As the British were a few years ahead of the US in jet engine development, the Grumman design team decided to import a single Rolls-Royce “Nene” for installation in the XF9F-2 prototype. At the same time, Pratt & Whitney was licensed by Rolls-Royce to manufacture the Nene which was a turbojet of 5,700 lbs (22.24 kN) maximum thrust.

The first Nene powered XF9F-2 flew on Thanksgiving Day, 1947. It was a very sleek looking craft with elevators sitting high on a tail that jutted out past the tail pipe of the J-42 Nene. Air was scooped to the engine through triangular openings at the wing roots. It could reach 20,000 ft. (6,096 m) in just over two and a half minutes and zip along at 573 mph (922.16 kph) at that altitude. Top speed was just under 600 mph (965.61 kph) at sea level.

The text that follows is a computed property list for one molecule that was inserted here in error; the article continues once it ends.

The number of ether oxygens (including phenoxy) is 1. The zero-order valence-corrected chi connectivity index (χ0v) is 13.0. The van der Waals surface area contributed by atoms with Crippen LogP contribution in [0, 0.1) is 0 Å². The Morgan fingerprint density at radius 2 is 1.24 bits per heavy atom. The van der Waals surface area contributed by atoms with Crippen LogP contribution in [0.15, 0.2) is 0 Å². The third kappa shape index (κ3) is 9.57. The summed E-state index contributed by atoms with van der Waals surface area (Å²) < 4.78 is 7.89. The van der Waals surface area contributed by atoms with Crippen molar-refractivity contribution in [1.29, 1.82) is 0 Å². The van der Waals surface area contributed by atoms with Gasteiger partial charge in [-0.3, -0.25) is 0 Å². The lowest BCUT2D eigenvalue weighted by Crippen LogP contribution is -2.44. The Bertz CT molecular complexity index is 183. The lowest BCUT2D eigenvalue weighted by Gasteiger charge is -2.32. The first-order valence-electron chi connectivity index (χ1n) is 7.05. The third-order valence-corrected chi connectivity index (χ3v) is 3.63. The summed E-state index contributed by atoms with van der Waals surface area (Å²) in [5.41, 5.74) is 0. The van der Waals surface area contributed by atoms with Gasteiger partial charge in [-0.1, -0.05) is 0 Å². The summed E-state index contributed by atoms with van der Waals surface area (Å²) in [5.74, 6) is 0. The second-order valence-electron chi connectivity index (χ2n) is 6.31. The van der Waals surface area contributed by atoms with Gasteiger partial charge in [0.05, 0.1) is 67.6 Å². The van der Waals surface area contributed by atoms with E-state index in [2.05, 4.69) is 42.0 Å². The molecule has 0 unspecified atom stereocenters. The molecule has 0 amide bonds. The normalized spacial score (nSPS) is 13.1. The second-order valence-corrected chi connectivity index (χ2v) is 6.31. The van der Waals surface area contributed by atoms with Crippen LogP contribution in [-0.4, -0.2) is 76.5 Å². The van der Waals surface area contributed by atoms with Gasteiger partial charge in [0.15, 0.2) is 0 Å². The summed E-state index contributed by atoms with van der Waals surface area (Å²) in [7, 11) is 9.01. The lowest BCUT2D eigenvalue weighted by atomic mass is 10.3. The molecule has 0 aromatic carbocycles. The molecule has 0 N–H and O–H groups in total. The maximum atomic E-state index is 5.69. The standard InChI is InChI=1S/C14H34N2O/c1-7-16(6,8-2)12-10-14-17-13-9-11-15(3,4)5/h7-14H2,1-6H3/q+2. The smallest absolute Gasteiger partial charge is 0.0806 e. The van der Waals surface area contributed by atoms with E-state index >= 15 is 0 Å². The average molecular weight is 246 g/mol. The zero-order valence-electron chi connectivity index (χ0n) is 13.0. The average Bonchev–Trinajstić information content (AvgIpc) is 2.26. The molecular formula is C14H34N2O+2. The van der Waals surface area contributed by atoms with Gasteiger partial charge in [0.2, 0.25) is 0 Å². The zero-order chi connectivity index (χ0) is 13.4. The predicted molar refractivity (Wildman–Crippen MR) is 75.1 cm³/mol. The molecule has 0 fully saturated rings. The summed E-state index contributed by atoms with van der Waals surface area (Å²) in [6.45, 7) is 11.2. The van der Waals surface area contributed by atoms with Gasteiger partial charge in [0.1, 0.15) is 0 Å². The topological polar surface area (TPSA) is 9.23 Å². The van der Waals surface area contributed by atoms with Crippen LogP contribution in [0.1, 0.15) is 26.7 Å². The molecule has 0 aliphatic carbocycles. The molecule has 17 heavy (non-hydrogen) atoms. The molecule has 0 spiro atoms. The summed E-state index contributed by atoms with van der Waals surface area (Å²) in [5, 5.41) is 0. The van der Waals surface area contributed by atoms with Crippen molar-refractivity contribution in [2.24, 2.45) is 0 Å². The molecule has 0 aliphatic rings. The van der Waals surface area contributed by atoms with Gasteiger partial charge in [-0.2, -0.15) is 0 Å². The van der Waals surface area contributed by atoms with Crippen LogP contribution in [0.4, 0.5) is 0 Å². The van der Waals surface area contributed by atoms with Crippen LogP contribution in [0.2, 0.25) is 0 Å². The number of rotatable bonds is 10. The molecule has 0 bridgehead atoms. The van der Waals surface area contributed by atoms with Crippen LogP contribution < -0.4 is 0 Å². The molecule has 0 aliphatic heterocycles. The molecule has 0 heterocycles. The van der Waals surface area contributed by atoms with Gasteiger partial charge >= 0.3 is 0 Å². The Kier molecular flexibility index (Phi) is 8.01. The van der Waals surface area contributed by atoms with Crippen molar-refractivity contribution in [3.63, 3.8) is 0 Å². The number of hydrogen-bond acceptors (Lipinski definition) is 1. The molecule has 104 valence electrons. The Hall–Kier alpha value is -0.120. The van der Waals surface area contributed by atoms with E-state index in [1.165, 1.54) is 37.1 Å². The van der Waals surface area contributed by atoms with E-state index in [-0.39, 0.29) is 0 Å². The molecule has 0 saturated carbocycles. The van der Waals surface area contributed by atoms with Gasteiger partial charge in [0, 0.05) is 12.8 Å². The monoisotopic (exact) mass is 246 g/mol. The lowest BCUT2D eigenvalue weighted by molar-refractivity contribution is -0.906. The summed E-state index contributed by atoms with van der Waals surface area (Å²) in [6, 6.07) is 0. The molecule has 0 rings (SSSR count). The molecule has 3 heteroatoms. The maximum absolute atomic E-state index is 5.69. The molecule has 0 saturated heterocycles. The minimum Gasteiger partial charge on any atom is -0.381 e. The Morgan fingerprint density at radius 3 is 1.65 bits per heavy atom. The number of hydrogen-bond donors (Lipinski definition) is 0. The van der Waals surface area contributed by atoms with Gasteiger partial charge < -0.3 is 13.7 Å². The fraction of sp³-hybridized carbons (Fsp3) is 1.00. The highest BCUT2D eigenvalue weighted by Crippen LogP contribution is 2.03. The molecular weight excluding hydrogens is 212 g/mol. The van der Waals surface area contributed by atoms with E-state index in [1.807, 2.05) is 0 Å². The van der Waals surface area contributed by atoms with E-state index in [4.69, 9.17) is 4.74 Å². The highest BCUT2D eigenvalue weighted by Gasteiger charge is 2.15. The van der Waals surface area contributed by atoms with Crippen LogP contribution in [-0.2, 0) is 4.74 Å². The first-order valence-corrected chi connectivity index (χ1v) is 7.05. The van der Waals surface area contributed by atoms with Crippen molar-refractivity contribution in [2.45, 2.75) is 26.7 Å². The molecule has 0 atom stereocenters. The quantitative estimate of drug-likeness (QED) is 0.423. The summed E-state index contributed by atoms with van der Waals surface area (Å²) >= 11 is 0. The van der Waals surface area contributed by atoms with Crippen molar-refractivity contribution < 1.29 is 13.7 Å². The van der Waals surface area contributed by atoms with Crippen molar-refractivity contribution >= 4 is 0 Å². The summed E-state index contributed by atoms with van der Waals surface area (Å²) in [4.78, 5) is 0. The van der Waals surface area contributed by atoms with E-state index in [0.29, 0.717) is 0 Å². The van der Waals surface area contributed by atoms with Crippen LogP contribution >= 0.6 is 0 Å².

DISPLAY STATUS COUNTRY OF ORIGIN CURRENT LOCATION
Own United States Restoration
PURPOSE & TYPE MATERIALS ERA & DATE RANGE
 Fighter Steel World War II
1945 – 1975
PRODUCTION &
ACQUISITION
SPECIFICATIONS SERVICE HISTORY
MFG: Grumman
First Produced: 
Number Built:
Armament:
Wingspan:
Wing Area:
Length:
Height:
Empty Weight:
Gross Weight:
Powerplant:
Thrust:
Cruise Speed:
Maximum Speed:
Range:
Delivered: